Lung Cancer and Electrolyte Imbalances

Patients with malignant diseases often experience imbalances in serum electrolytes, which include hyponatremia, hypokalemia/hyperkalemia, hypercalcemia, and hypophosphatemia.

In many instances, the causes of such disturbances are joint etiologies that are not unique to certain cancer types. Nonetheless, these electrolyte imbalances may also signal the existence of paraneoplastic processes and foreshadow a dire prognosis.

Moreover, the development of electrolyte abnormalities is frequently associated with symptoms that negatively affect the quality of life and, in turn, prevent the action of certain chemotherapeutic agents.

Among the malignancies, lung cancer is considered to be the leading cause of cancer-related deaths around the globe. The two major types of lung cancer include small-cell lung cancer (SCLC) and non-small-cell lung cancer (NSCLC). The former condition is especially prone to give rise to electrolyte imbalances.

Malignant effusion: Pleural fluid pathology (cytology) of lung (pulmonary) adenocarcinoma, a type of non small cell cancer (carcinoma). Pap stain. Image Credit: David Litman / Shutterstock
Malignant effusion: Pleural fluid pathology (cytology) of pulmonary adenocarcinoma, a type of NSCLC. Image Credit: David Litman / Shutterstock

Hyponatremia in lung cancer

Hyponatremia, otherwise known as low blood sodium levels, is the most common electrolyte imbalance disorder found in lung cancer patients. This condition can be related to a plethora of causes, including concurrent diseases, incidental medications, side effects of antineoplastic therapy regimens, or the disease itself.

Albeit not always life-threatening, hyponatremia is often associated with extended hospitalization, delays in scheduled chemotherapy, aggravated patient performance status, negative treatment response, diminished quality of life, and lower survival rates.

Hyponatremia is often seen in SCLC and is usually related to the syndrome of inadequate secretion of antidiuretic hormone (SIADH). It is basically a dilution example of low blood sodium linked to increased renal water retention. Conversely, only a handful of studies specifically focus on hyponatremia in NSCLC patients.

A recent study that examined the use of carboplatin in NSCLC found that this condition is significantly associated with the development of hyponatremia. The mechanism responsible for this association could be explained by uncontrolled water ingestion and decreased concentrations of serum electrolytes.

In any case, treatment of hyponatremia must be personalized and based on both the duration and severity of sodium serum reduction, underlying etiology, and extracellular fluid volume. All data that is currently available in the literature indicates that early correction of concentration levels is of the utmost importance.

The main options to achieve that goal are hypertonic or isotonic saline, fluid restriction, loop diuretics, urea, and tolvaptan, which is a vasopressin receptor 2 antagonist. For many patients with cancer-related SIADH, the hyponatremia can be refractory to therapy, thus other therapeutic avenues must be explored.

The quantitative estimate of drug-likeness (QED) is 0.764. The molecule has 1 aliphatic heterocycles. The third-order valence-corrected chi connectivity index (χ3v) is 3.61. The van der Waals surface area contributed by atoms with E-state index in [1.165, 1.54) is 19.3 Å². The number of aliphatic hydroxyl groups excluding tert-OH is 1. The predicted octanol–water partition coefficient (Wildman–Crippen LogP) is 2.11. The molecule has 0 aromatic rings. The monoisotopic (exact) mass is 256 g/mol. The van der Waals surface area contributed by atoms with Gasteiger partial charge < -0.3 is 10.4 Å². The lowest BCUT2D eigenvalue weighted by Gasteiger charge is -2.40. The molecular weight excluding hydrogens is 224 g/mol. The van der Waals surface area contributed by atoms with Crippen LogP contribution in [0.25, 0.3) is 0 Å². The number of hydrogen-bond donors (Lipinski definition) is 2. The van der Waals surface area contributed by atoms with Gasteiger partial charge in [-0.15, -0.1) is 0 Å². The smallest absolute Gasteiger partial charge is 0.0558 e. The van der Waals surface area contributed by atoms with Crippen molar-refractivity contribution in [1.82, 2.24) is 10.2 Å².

Dr. Rapoport Discusses Hyponatremia in Patients With Cancer

Other electrolyte disturbances in lung cancer patients

Hypokalemia is the second most frequent electrolyte imbalance seen in patients with malignant diseases. In SCLC, amongst the important causes of low potassium levels in the blood are adrenocorticotrophic hormone (ACTH)-secreting tumors.

Ectopic Cushing’s syndrome, secondary to lung cancer, is a rare occurrence with a poor prognosis but may manifest with severe hypokalemia, alongside hyperglycemia and muscle weakness. The proper control of severe hypercortisolism prior to administering systemic chemotherapy may result in prolonged survival.

Furthermore, squamous-cell carcinomas in the lung have been reported to result in hypercalcemia by means of parathyroid hormone-related protein (PTHrP) release. Although considerably less frequent, neoplasms of pulmonary origin can also make parathyroid hormone themselves.

Small molecular-targeted medical drugs that are increasingly being used may also exert adverse electrolyte reactions such as hypophosphatemia and hypomagnesemia. Therefore, attentive monitoring of phosphate and magnesium ions in the serum, which is still often neglected, represents a key issue in these cases.

In conclusion, it is well established in medical literature that electrolyte imbalances represent an additional risk factor for patients with malignancies. A prompt recognition of electrolyte imbalances and corrective therapy is pivotal when caring for patients presenting with lung cancer.

References

Further Reading

Last Updated: Apr 10, 2021

Dr. Tomislav Meštrović

Written by

Dr. Tomislav Meštrović

Dr. Tomislav Meštrović is a medical doctor (MD) with a Ph.D. in biomedical and health sciences, specialist in the field of clinical microbiology, and an Assistant Professor at Croatia's youngest university - University North. In addition to his interest in clinical, research and lecturing activities, his immense passion for medical writing and scientific communication goes back to his student days. He enjoys contributing back to the community. In his spare time, Tomislav is a movie buff and an avid traveler.

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Comments

  1. Barry Gorlitsky Barry Gorlitsky United States says:

    Great article discussing Hyponatremia SIADH in cancer. I’m surprised more oncologist  aren’t using UreaAide or any other tasty Urea that’s on the market for SIADH. We Nephrologist love Urea especially compared to Tolvaptan (high cost), salt tablets (edema HTN), or lasix (volume depletion/hypokalemia/gout/cramps. Why do you think that is? Is Urea just not common enough yet in the US market?

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